If we use another metric in Dom Luszczyszyn’s 5v5 on-ice impact measured in goals above average, Tkachuk comes out on top again. Using Luuszczyszyn’s model, Tkachuk has a defensive 5v5 on-ice impact this season of 7.8 which ranks in the 90-100th percentile in his model. Lindholm’s 5v5 on-ice impact sits at 5.0 which places him in the 70-90th percentile.
If we again look at their isolated impacts at 5v5 but this time on defence, it tells the same story.
Both players do a good job at limiting opponent chances, but once again Tkachuk’s impacts are stronger this time on the defensive side of the puck. What’s even more telling is how the Flames fare on defence with each player and without each player.
The Flames are great defensively with Lindholm on the ice there’s no denying that. However even without him the results are nearly identical, in a larger sample size of course.
The same can’t be said for Tkachuk, as the Flames are actually stronger defensively with Tkachuk on the ice compared to when he’s not on the ice.
No matter what model or metric you look at, Tkachuk comes out looking stronger defensively than Lindholm. His per 60 rates in the RAPM model are much better, his underlying metrics are better, his isolated 5v5 impacts are better, and his 5v5 on ice impact in terms of average goals is better on defence.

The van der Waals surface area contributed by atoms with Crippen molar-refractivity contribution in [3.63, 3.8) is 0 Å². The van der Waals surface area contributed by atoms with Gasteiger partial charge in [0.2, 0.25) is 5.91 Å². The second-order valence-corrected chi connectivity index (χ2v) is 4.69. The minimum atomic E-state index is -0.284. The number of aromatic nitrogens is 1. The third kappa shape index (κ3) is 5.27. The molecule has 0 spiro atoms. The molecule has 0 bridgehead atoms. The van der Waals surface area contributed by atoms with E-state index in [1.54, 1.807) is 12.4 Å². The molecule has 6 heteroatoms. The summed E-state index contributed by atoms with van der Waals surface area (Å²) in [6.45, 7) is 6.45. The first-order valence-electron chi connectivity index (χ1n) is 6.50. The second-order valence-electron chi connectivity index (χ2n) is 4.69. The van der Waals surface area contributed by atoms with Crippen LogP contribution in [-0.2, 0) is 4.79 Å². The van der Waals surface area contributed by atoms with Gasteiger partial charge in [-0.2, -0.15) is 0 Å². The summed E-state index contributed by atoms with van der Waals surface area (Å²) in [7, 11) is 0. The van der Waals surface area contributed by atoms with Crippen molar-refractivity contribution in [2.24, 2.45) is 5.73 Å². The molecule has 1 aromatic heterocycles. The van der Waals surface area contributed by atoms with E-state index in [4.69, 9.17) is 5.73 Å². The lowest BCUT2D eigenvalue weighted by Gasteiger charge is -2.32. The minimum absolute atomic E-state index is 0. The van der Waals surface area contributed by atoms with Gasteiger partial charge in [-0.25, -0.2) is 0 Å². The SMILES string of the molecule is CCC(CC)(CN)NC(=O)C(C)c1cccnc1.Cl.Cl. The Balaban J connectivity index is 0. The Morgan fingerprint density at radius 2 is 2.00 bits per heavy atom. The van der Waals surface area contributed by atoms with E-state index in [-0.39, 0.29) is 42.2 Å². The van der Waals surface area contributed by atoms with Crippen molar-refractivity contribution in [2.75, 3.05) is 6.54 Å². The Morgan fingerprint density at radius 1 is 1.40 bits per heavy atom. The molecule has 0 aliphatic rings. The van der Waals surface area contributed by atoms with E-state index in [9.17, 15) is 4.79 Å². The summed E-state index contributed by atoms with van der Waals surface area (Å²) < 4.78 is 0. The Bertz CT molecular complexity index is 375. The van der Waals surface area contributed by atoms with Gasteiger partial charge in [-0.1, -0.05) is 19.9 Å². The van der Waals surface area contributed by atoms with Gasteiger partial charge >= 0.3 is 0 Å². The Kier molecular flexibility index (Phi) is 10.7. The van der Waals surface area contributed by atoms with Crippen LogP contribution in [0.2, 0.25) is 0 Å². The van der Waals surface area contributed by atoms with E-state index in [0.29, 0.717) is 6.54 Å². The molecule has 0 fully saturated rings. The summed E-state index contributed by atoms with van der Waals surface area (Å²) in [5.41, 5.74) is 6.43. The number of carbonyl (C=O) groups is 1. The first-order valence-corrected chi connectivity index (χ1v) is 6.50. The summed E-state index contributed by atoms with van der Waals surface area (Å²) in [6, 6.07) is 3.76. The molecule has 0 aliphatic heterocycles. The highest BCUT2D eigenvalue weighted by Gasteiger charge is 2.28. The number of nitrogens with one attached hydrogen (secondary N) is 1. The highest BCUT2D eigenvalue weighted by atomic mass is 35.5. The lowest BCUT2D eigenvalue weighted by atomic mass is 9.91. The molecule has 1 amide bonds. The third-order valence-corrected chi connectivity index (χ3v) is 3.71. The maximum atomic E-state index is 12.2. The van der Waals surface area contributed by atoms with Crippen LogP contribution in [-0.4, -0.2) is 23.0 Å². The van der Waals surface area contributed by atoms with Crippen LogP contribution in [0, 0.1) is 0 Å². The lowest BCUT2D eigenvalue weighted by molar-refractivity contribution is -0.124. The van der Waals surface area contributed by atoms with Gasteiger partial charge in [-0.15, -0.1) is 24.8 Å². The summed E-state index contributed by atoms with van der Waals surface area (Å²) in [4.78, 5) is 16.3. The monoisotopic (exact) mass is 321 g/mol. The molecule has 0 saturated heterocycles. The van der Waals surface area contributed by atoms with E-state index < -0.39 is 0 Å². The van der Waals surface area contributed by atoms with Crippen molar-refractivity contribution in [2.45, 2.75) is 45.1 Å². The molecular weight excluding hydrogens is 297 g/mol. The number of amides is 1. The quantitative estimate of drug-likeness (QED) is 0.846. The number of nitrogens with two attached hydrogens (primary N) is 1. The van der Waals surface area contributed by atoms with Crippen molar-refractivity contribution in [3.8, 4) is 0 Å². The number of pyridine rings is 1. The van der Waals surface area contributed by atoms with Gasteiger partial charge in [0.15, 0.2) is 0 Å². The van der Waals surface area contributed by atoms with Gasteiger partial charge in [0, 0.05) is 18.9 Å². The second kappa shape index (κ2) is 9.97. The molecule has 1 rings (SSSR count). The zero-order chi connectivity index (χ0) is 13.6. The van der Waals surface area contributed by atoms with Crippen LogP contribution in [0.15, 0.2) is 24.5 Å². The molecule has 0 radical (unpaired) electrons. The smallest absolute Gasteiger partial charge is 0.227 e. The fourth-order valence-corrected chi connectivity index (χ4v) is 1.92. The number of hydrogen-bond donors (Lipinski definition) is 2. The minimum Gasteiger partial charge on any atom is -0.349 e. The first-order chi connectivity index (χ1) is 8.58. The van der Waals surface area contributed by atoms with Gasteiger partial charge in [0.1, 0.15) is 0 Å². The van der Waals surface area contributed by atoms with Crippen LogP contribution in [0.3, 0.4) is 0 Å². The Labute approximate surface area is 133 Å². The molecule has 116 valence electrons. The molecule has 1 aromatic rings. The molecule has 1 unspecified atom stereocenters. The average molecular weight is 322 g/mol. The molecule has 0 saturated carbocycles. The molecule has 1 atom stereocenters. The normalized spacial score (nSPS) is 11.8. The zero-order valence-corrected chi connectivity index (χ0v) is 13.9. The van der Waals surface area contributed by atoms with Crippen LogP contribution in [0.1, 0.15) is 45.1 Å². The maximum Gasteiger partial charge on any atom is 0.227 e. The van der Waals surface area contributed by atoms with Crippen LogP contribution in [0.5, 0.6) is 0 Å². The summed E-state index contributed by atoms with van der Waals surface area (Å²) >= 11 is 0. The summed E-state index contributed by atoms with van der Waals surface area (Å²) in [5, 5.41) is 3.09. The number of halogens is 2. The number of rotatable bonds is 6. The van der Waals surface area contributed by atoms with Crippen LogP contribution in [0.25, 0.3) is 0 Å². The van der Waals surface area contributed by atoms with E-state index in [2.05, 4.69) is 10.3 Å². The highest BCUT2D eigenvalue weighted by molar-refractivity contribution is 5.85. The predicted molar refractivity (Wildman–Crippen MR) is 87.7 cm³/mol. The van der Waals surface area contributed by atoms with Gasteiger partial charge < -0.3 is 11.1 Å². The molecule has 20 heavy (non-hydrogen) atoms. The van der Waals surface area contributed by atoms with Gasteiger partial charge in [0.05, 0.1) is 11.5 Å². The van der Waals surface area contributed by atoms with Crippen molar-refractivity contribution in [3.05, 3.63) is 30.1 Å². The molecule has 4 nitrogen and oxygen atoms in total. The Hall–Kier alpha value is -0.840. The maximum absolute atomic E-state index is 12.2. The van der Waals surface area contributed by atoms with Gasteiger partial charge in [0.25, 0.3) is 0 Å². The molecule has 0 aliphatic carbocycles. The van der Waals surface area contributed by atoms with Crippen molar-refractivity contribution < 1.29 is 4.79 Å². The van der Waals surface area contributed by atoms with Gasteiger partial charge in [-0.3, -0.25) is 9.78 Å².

Impact on teammates
Another talking point recently has been that Lindholm is the driver of the Flames’ top line, and that his impact on Tkachuk is much larger than the other way around. Let’s take a look at why that is also not the case.
First let’s tale a look at the top line and see how their numbers are impacted without Tkachuk, and without Lindholm. All numbers are 5v5, score- and venue-adjusted.
|Gaudreau – Lindholm – Tkachuk||652:46||60.76||62.05||61.95|
|Tkachuk and Gaudreau w/o Lindholm||51:54||74.18||73.72||79.27|
|Lindholm and Gaudreau w/o Tkachuk||33:55||30.70||30.83||49.33|
Now these numbers should be taken with a grain of salt considering the small sample size, however they stand out in a big way regardless. The Flames’ top line is dominant, but without Tkachuk, their numbers fall off a cliff. More so, without Lindholm the lines numbers actually increase. Again, it’s a small sample size but the clear-cut difference in the numbers certainly can’t be disregarded.